The global pandemic has brought to the forefront the necessity to adapt to remain sustainable.
More than ever, sustainable practices must be integrated into every step of a manufacturer’s operation to survive. So, it is no surprise that this year, the annual FTA Sustainability Excellence Award program was the most competitive it has ever been, drawing nearly triple the average number of high-quality entries in its 22-year history.
Through this competition, companies are recognized for outstanding Sustainability Programs and Innovations in Sustainability.
This year’s award winners are:
- Industrias de Plasticos SA de CV (INPLASA), of Valle de Amarateca, Francisco Morazán, Honduras C.A., for Sustainability Programs
- Footprint LLC, of Gilbert, AZ, for Innovations in Sustainability
Additionally, two companies were awarded Honorable Mentions for Innovations in Sustainability: Sun Chemical of Parsippany, NJ and TC Transcontinental Packaging of Chicago, IL.
TC Transcontinental Packaging was recognized for its entry, “Envio PCR Forming and Non-Forming Film.” TC Transcontinental Packaging is a leader in flexible packaging with 3,900 employees worldwide and a network of 28 production plants specializing in recycling, extrusion, lamination, printing and converting. In 2019, TC Transcontinental became the first Canadian manufacturer to sign the Ellen MacArthur Foundation’s New Plastics Economy Global Commitment.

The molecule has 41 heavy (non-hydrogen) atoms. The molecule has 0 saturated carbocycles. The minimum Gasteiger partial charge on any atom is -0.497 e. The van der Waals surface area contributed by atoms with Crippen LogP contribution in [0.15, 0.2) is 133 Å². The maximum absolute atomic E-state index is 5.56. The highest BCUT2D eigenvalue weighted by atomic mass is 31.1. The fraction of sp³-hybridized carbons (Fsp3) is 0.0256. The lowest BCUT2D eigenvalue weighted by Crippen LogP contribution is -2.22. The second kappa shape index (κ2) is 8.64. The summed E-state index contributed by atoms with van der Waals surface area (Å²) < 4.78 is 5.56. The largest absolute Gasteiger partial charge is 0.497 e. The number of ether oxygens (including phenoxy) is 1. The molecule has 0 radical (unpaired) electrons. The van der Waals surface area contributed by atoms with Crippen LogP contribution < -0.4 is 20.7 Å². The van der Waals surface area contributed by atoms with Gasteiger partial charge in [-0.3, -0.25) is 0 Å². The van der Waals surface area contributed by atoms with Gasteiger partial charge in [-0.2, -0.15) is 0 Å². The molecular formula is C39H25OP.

TC Transcontinental’s 2025 Commitment to Sustainability is to innovate, so that 100 percent of its plastic packaging is recyclable, compostable, reusable; promote the use of post-consumer recycled content across all plastic packaging; and to collaborate with industry partners to increase reuse, recycling and composting rates for plastics in the communities where it operates.
TC Transcontinental’s Envio post-consumer recycled (PCR) forming and non-forming film includes 14 percent post-consumer recycled plastic. In collaboration with Costco, its R&D team has created a sustainable forming and non-forming film for bone-in and boneless poultry that diverts plastic waste from landfills, looks great on shelves and appeals to the consumer’s desire for a cleaner environment. It is a first of its kind that has been commercialized. The top film contains 23 percent PCR and the bottom film contains 11 percent PCR; the finished package has a total of 14 percent PCR. The new packaging can be found in the Kirkland’s saddle packages on select Costco stores shelves in the US.
Competition Judge Jean Engelke commented, “Using resin twice before landfill is significant!” “This entry is a good model for others in the industry,” added Competition Judge Nikola Juhasz of Sun Chemical.